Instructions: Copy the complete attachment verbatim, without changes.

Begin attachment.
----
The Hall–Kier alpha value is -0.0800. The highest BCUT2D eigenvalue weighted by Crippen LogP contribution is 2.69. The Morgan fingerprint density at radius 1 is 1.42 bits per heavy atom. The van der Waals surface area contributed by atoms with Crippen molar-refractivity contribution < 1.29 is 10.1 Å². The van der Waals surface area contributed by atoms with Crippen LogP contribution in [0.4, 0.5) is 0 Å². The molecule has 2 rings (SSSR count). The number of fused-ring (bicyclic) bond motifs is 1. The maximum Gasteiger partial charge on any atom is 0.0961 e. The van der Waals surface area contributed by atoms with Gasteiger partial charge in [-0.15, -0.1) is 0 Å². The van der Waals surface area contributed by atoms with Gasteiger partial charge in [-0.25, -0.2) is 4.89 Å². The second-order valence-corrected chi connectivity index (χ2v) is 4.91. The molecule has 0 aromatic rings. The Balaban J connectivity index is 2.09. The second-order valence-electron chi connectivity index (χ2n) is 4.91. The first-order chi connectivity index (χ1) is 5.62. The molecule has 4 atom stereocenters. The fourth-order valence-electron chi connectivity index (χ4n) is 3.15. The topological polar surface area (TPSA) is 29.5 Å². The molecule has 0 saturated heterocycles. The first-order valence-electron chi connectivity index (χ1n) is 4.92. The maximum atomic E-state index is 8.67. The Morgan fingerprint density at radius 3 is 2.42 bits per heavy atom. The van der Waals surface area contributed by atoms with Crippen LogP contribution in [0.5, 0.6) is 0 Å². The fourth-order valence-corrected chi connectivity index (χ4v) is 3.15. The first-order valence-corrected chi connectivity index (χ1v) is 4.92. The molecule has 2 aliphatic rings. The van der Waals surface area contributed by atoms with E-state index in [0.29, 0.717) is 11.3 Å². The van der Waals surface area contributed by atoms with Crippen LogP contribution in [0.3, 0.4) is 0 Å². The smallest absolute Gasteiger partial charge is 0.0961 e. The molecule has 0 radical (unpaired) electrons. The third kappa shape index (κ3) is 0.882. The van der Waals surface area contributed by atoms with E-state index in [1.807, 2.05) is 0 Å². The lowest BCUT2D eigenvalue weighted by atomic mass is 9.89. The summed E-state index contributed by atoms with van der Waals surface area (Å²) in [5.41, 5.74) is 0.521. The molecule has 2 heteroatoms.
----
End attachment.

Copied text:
The Hall–Kier alpha value is -0.0800. The highest BCUT2D eigenvalue weighted by Crippen LogP contribution is 2.69. The Morgan fingerprint density at radius 1 is 1.42 bits per heavy atom. The van der Waals surface area contributed by atoms with Crippen molar-refractivity contribution < 1.29 is 10.1 Å². The van der Waals surface area contributed by atoms with Crippen LogP contribution in [0.4, 0.5) is 0 Å². The molecule has 2 rings (SSSR count). The number of fused-ring (bicyclic) bond motifs is 1. The maximum Gasteiger partial charge on any atom is 0.0961 e. The van der Waals surface area contributed by atoms with Gasteiger partial charge in [-0.15, -0.1) is 0 Å². The van der Waals surface area contributed by atoms with Gasteiger partial charge in [-0.25, -0.2) is 4.89 Å². The second-order valence-corrected chi connectivity index (χ2v) is 4.91. The molecule has 0 aromatic rings. The Balaban J connectivity index is 2.09. The second-order valence-electron chi connectivity index (χ2n) is 4.91. The first-order chi connectivity index (χ1) is 5.62. The molecule has 4 atom stereocenters. The fourth-order valence-electron chi connectivity index (χ4n) is 3.15. The topological polar surface area (TPSA) is 29.5 Å². The molecule has 0 saturated heterocycles. The first-order valence-electron chi connectivity index (χ1n) is 4.92. The maximum atomic E-state index is 8.67. The Morgan fingerprint density at radius 3 is 2.42 bits per heavy atom. The van der Waals surface area contributed by atoms with Crippen LogP contribution in [0.5, 0.6) is 0 Å². The fourth-order valence-corrected chi connectivity index (χ4v) is 3.15. The first-order valence-corrected chi connectivity index (χ1v) is 4.92. The molecule has 2 aliphatic rings. The van der Waals surface area contributed by atoms with E-state index in [0.29, 0.717) is 11.3 Å². The van der Waals surface area contributed by atoms with Crippen LogP contribution in [0.3, 0.4) is 0 Å². The smallest absolute Gasteiger partial charge is 0.0961 e. The molecule has 0 radical (unpaired) electrons. The third kappa shape index (κ3) is 0.882. The van der Waals surface area contributed by atoms with E-state index in [1.807, 2.05) is 0 Å². The lowest BCUT2D eigenvalue weighted by atomic mass is 9.89. The summed E-state index contributed by atoms with van der Waals surface area (Å²) in [5.41, 5.74) is 0.521. The molecule has 2 heteroatoms.